The ‘Bales Girls’ Are Making Dad Proud

After father’s death, daughters take over family plating shop.

On page 9 of this issue in our news section, you’re going to read about Stacey Bales and her sister, Sara Mortensen, of Downers Grove, Illinois receiving a business excellence award from a Chicago newspaper.

Stacey and Sara are owners of Bales Metal Surface Solutions, a firm they both grew up in since they were teens. Their dad, Steve, started it with his brother, Mike. Back then, Steve and Mike—who also owned a shop in Harlingen, Texas—were known as the ‘Bales Boys’ amongst those in the industry.

Stacey and Sara received the award on behalf of their company because of its tremendous growth, innovation, entrepreneurship and contribution to their community. Sales are up, the company has a new website that rivals any in the industry, and the work the company puts out takes a backseat to no one.

But behind the award and the smiles in their photo is story of gritty determination, periods of grief, savvy business skills, and an unstoppable work ethic.

 

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Stacey and Sara are owners of Bales Metal Surface Solutions

 

It started just before Thanksgiving in 2009, when Steve didn’t show up for work one morning at the shop in Texas. Stacey and Sara were told he had passed away, and just like that they lost both a father and their business owner. To Stacey and Sara, it was a double whammy.

“It was tough,” said Stacey, now president at Bales. “You just don’t expect that to happen. He was a young man at 53.”

Stacey had been working full time at Bales for several years, running the office and taking care of bills, invoices and everything else to do with the financial operations. She had worked at the plant since age 14, doing a little of everything and then helping her dad run the family business as she got older. Sara was doing part-time work, but she was raising her family and just had a daughter. When the news came about Steve, they quickly realized not only did they not have a firm succession plan, but Steve did not have a will or a trust in place for the business, which at the time employed 30 people.

Stacey and Sara grieved over Steve’s passing, but then they went to work to keep the business running. His brother Mike had long retired from the business, and they had a few other family members working in the shop. But they were Steve’s heirs, and now they were the owners of the shop.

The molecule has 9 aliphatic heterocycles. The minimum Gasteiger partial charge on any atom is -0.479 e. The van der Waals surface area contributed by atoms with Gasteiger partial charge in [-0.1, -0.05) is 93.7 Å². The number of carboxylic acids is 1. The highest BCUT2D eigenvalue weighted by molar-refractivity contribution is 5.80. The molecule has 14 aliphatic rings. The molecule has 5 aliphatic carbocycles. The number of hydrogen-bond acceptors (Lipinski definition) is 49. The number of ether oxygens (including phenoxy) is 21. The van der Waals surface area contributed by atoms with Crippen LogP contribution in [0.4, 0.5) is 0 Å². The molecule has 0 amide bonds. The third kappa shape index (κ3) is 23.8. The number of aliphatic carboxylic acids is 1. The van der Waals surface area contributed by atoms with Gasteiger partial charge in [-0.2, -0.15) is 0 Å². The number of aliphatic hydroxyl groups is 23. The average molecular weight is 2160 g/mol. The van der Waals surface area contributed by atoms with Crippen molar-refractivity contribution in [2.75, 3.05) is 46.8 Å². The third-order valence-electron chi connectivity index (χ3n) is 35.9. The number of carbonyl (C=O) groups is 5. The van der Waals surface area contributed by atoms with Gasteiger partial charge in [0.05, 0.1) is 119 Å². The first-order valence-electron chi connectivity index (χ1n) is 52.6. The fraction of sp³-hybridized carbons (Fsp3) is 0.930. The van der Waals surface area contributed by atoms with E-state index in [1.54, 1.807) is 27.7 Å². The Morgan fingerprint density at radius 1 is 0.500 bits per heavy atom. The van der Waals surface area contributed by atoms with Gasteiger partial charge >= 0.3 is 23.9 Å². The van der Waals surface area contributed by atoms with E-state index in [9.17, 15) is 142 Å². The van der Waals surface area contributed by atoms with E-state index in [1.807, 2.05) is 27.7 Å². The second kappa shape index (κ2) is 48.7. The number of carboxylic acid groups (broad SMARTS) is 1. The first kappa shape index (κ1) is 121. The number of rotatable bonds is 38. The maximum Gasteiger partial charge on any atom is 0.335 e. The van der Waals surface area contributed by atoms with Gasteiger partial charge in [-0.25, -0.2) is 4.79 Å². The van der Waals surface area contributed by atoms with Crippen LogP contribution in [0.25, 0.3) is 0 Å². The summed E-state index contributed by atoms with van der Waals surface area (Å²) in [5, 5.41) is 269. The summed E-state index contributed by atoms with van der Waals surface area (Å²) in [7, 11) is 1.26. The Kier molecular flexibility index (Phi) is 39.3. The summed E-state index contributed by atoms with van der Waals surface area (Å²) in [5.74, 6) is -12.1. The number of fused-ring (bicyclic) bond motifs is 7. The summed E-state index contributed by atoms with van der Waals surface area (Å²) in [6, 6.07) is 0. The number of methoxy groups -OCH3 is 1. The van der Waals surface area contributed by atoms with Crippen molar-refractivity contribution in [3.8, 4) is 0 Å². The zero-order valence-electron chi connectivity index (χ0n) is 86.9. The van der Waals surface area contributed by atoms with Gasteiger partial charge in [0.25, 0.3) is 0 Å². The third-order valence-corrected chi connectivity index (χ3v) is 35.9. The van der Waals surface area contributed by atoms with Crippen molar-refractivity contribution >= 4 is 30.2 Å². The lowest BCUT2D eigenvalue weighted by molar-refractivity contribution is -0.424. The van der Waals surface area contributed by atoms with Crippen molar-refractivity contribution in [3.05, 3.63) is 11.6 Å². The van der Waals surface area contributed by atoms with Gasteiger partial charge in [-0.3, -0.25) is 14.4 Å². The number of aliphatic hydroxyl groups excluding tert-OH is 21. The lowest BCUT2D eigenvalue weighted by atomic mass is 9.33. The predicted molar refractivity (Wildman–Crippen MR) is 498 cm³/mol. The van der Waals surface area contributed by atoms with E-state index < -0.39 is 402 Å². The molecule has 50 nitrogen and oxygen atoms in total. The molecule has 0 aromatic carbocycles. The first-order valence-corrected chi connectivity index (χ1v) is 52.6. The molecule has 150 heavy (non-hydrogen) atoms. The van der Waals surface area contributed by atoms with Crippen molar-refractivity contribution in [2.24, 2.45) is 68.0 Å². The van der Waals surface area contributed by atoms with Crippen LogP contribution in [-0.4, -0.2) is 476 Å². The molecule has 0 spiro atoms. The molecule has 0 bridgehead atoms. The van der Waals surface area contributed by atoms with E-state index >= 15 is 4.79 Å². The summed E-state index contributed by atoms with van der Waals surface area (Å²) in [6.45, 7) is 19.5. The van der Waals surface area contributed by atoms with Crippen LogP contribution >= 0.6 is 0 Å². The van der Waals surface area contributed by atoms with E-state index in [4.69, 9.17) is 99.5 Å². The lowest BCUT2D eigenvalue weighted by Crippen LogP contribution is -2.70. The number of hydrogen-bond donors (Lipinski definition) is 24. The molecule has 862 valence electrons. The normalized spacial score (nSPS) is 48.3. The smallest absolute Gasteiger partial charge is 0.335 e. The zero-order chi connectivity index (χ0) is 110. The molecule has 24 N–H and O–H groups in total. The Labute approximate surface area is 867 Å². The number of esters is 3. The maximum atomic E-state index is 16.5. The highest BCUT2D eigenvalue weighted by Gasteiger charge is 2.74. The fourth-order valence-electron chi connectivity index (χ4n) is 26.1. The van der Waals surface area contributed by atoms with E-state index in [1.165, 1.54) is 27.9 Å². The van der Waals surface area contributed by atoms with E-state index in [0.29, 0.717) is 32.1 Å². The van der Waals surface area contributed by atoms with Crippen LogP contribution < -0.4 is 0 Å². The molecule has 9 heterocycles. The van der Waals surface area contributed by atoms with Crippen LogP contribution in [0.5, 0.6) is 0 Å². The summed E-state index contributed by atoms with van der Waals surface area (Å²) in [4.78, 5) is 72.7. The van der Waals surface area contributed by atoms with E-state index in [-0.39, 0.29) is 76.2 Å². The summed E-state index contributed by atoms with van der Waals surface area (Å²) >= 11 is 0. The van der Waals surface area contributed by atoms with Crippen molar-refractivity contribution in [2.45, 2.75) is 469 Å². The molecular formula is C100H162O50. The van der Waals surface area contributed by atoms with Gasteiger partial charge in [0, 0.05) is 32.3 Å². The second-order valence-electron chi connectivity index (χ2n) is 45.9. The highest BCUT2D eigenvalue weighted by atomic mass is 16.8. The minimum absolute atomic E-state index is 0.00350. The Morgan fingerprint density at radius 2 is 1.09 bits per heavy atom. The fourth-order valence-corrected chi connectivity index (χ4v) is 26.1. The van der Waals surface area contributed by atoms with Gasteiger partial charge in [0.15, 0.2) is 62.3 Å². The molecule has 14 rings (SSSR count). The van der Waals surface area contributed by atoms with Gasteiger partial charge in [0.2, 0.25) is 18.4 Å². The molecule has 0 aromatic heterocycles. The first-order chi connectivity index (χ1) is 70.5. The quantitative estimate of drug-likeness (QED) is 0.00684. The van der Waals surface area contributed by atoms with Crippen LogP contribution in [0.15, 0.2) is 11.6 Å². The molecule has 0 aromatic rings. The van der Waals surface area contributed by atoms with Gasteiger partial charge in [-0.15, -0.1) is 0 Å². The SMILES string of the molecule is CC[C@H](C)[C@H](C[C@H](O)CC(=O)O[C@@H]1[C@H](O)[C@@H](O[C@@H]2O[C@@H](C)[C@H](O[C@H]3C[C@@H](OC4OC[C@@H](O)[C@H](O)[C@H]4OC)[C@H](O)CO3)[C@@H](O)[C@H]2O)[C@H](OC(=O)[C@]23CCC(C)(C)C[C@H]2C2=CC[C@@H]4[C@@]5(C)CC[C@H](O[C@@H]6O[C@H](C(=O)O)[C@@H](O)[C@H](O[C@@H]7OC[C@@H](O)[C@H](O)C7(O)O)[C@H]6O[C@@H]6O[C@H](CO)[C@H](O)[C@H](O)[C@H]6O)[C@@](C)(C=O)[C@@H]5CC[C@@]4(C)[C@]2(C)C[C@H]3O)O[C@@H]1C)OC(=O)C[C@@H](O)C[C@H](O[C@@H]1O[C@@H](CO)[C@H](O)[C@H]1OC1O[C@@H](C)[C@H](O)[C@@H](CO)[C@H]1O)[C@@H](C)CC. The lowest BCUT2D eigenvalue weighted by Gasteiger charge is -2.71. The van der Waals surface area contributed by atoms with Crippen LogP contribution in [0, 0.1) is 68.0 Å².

“We were down for two days,” Stacey said. “But we needed to get going again.”

As if burying their father wasn’t difficult enough, they got attitude from a few people who worked with their father in the business, notably a banker who Stacey and Sara had known for many years. They went to see him shortly after the funeral to talk about terms of their business loans. “The first thing he asked me was, ‘How are we going to liquidate?’” Stacey recalled. “Not so much as a sorry about my dad. I thought, ‘I’ll show him.’”

Stacey and Sara admit there was tension among family members and a few employees about who would take over the business, but they soon settled on things and went to work. Stacey would be president, and Sara vice president.

Nothing is easy running a business. While this story has a happy ending in that Bales Metal Surface Solutions is doing very well — and Stacey and Sara took home a much-deserved award — don’t think for a minute that they wouldn’t trade having Steve back in their lives doing what he did best.

While Steve made Bales what it was for more than 30 years, the last few years have been all about Stacey and Sara, and the jobs they have done in one of the most difficult times in corporate America, let alone the plating industry. They took over during a recession—it was very, very bad then, remember? —and they have thrived on brains, fortitude and desire.

“It took about two years to get things in order after our dad passed,” Sara said. “But we’ve committed ourselves and this company to do really doing well and service our customers.”

The company recently rebranded itself as Bales Metal Surface Solutions and hired a marketing firm to design a new logo, website and identity. It’s not something most finishing companies do, but then again Stacey and Sara are not your typical shop owners. When others in the business world didn’t want to show them respect, they worked to earn it. When some thought they couldn’t pull it off, they exceeded expectations.

“I go to networking events all the time, and you’ll meet someone standing in the corner and they’ll complain about how sales are down, and business is slow,” Stacey said. “I’ll think, ‘Do something about it.’ Market yourself. Don’t give up.”

Stacey and Sara did something, alright, and they did it during some of their darkest days. We are sure Steve is proud of them, and they both laugh thinking what he would say about what they have done with the company.

Somewhere along the line the Bales Boys became known as the Bales Girls.